A rusty bullwheel from an old T-Bar at Otis Mountain is slowly being lost to an ever encroaching forest.
It was a cool, yet sunny day, and I couldn’t wait to get on the hill. So, I strapped on an old pair of wooden skis and headed straight to the rope tow, operated by the property owner, Jeff Allot.
Like many locals, Jeff and his siblings grew up skiing at Otis. It’s fortunate he’s been able to revive the old haunts, to restore some sore ski legs and let some of us be kids again, if only for a day.
I stepped out of the line, and bent over to grip the old, wet rope. I squeezed it and with a jerk, I began a short journey back in time.
The ride only took about a minute, but when I reached the top of the hill, the old rope had transported me back to a different era.
It was exciting, and I could feel myself giggling.
I looked around nervously, trying to keep it contained inside, and hoping nobody would notice.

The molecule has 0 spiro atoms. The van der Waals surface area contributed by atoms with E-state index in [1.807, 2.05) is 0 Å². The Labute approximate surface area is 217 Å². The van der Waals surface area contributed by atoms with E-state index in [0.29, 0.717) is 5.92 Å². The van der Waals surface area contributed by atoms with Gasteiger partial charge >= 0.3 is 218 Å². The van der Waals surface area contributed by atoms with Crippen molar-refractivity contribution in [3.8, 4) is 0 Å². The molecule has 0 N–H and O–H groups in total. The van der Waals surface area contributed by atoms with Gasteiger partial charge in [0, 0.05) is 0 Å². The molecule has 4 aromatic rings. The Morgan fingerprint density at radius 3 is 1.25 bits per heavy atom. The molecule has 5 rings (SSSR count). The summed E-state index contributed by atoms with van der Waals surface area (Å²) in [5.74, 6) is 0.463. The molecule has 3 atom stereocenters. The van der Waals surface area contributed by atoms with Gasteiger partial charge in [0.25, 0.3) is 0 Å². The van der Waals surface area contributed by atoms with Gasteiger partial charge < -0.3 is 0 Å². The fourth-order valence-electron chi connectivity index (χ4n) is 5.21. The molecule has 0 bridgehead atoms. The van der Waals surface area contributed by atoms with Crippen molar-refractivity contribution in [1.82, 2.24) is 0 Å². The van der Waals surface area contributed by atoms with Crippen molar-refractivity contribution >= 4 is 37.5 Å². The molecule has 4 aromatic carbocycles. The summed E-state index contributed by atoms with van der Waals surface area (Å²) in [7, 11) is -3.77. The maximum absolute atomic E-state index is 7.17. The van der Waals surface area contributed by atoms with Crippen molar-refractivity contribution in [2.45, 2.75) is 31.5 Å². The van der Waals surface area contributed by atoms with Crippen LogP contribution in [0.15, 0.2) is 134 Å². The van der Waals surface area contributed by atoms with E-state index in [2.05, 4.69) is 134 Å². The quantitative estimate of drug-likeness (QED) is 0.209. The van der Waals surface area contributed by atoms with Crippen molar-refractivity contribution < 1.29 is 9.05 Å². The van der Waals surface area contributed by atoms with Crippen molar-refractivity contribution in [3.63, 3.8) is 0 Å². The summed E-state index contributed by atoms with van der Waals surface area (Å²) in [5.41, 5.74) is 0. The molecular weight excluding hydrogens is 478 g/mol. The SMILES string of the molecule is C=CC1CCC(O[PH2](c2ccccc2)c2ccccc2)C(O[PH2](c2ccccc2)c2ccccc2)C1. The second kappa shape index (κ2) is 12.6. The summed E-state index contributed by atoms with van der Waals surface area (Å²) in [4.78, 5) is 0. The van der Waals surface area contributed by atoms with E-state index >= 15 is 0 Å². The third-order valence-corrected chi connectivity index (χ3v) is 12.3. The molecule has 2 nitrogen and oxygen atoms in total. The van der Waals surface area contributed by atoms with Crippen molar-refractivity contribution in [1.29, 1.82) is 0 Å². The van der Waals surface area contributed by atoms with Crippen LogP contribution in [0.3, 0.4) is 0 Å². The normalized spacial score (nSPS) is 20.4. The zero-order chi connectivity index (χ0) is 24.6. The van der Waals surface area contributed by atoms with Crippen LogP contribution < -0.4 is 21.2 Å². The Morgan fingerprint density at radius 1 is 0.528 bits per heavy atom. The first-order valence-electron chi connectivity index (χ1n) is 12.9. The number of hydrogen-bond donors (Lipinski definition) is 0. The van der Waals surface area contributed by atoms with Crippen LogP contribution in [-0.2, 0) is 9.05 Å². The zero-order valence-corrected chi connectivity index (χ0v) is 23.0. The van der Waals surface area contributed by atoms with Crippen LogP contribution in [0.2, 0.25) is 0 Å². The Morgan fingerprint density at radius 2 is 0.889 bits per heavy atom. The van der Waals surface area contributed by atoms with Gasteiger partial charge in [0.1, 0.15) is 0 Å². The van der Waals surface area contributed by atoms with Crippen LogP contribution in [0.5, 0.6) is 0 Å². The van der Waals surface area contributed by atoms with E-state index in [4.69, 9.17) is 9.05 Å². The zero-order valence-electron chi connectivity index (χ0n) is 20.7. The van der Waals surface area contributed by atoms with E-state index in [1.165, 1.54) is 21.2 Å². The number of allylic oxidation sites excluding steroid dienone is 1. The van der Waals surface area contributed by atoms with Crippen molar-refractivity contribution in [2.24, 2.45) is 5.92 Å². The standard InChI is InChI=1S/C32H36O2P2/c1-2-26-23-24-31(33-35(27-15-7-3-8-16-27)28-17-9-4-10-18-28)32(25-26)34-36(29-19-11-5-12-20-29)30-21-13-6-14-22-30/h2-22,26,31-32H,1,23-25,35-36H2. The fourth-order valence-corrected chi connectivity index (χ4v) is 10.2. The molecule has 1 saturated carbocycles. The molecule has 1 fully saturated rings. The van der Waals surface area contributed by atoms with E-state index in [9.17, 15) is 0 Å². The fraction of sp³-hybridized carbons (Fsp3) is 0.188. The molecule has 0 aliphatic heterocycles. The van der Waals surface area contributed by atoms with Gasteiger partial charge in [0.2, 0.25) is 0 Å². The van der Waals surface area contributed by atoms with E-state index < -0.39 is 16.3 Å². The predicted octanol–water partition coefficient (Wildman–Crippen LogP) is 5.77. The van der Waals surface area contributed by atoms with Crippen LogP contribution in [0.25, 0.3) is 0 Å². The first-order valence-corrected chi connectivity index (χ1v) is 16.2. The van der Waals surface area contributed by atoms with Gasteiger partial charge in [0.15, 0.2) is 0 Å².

I first stopped to savor the view across the Pleasant Valley of the Boquet, with the cliffs of Cobble Hill looming in the distance. I knew that many things had changed, and yet it all looked so familiar.
For the moment, I was a kid again, back in a time of complete freedom, when my only problems were soggy mittens, a runny nose or the encroaching darkness that threatened an end to another day of fun. Nothing mattered, it was time to play.
After savoring the view, I continued climbing further up the slope to the top of the adjacent ‘big hill’, which had been serviced by a T-bar in my youth.
As I skied along the old connector trail, which was well grown over, it reminded me of many other things that had ‘grown over’ in the four decades since I had last been on the hill.
Joe Hackett is a guide and sportsman residing in Ray Brook. Contact him at firstname.lastname@example.org.